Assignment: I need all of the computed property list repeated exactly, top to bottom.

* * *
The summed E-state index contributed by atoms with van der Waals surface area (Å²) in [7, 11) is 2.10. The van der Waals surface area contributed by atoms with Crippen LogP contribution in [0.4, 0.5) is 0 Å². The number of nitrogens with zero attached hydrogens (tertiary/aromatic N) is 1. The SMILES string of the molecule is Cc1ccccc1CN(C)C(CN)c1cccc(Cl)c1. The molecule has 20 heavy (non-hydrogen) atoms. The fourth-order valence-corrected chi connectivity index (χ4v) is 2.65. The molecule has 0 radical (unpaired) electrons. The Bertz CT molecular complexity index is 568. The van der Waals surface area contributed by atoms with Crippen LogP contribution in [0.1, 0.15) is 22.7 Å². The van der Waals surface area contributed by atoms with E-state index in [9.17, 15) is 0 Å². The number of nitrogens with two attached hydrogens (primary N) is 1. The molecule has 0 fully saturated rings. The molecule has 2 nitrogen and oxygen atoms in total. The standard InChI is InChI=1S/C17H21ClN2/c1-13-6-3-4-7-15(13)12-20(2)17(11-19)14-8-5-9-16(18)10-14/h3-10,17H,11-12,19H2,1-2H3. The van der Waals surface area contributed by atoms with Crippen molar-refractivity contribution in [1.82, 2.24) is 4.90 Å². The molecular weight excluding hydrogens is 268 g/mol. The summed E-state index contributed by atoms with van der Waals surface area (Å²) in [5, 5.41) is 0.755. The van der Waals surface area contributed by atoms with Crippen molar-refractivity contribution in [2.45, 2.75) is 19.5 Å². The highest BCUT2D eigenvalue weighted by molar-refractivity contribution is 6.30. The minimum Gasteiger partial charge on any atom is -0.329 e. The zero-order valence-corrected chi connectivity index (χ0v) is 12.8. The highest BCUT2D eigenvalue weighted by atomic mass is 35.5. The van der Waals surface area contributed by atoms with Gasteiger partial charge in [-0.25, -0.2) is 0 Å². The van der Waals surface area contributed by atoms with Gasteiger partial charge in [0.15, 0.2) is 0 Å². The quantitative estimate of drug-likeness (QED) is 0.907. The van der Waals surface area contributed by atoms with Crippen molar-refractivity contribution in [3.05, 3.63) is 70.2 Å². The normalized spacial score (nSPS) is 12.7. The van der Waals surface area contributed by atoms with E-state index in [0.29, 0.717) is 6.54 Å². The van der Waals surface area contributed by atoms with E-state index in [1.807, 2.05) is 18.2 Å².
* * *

The summed E-state index contributed by atoms with van der Waals surface area (Å²) in [7, 11) is 2.10. The van der Waals surface area contributed by atoms with Crippen LogP contribution in [0.4, 0.5) is 0 Å². The number of nitrogens with zero attached hydrogens (tertiary/aromatic N) is 1. The SMILES string of the molecule is Cc1ccccc1CN(C)C(CN)c1cccc(Cl)c1. The molecule has 20 heavy (non-hydrogen) atoms. The fourth-order valence-corrected chi connectivity index (χ4v) is 2.65. The molecule has 0 radical (unpaired) electrons. The Bertz CT molecular complexity index is 568. The van der Waals surface area contributed by atoms with Crippen LogP contribution in [0.1, 0.15) is 22.7 Å². The van der Waals surface area contributed by atoms with E-state index in [9.17, 15) is 0 Å². The number of nitrogens with two attached hydrogens (primary N) is 1. The molecule has 0 fully saturated rings. The molecule has 2 nitrogen and oxygen atoms in total. The standard InChI is InChI=1S/C17H21ClN2/c1-13-6-3-4-7-15(13)12-20(2)17(11-19)14-8-5-9-16(18)10-14/h3-10,17H,11-12,19H2,1-2H3. The van der Waals surface area contributed by atoms with Crippen molar-refractivity contribution in [1.82, 2.24) is 4.90 Å². The molecular weight excluding hydrogens is 268 g/mol. The summed E-state index contributed by atoms with van der Waals surface area (Å²) in [5, 5.41) is 0.755. The van der Waals surface area contributed by atoms with Crippen molar-refractivity contribution in [2.45, 2.75) is 19.5 Å². The highest BCUT2D eigenvalue weighted by molar-refractivity contribution is 6.30. The minimum Gasteiger partial charge on any atom is -0.329 e. The zero-order valence-corrected chi connectivity index (χ0v) is 12.8. The highest BCUT2D eigenvalue weighted by atomic mass is 35.5. The van der Waals surface area contributed by atoms with Gasteiger partial charge in [-0.25, -0.2) is 0 Å². The van der Waals surface area contributed by atoms with Gasteiger partial charge in [0.15, 0.2) is 0 Å². The quantitative estimate of drug-likeness (QED) is 0.907. The van der Waals surface area contributed by atoms with Crippen molar-refractivity contribution in [3.05, 3.63) is 70.2 Å². The normalized spacial score (nSPS) is 12.7. The van der Waals surface area contributed by atoms with E-state index in [0.29, 0.717) is 6.54 Å². The van der Waals surface area contributed by atoms with E-state index in [1.807, 2.05) is 18.2 Å².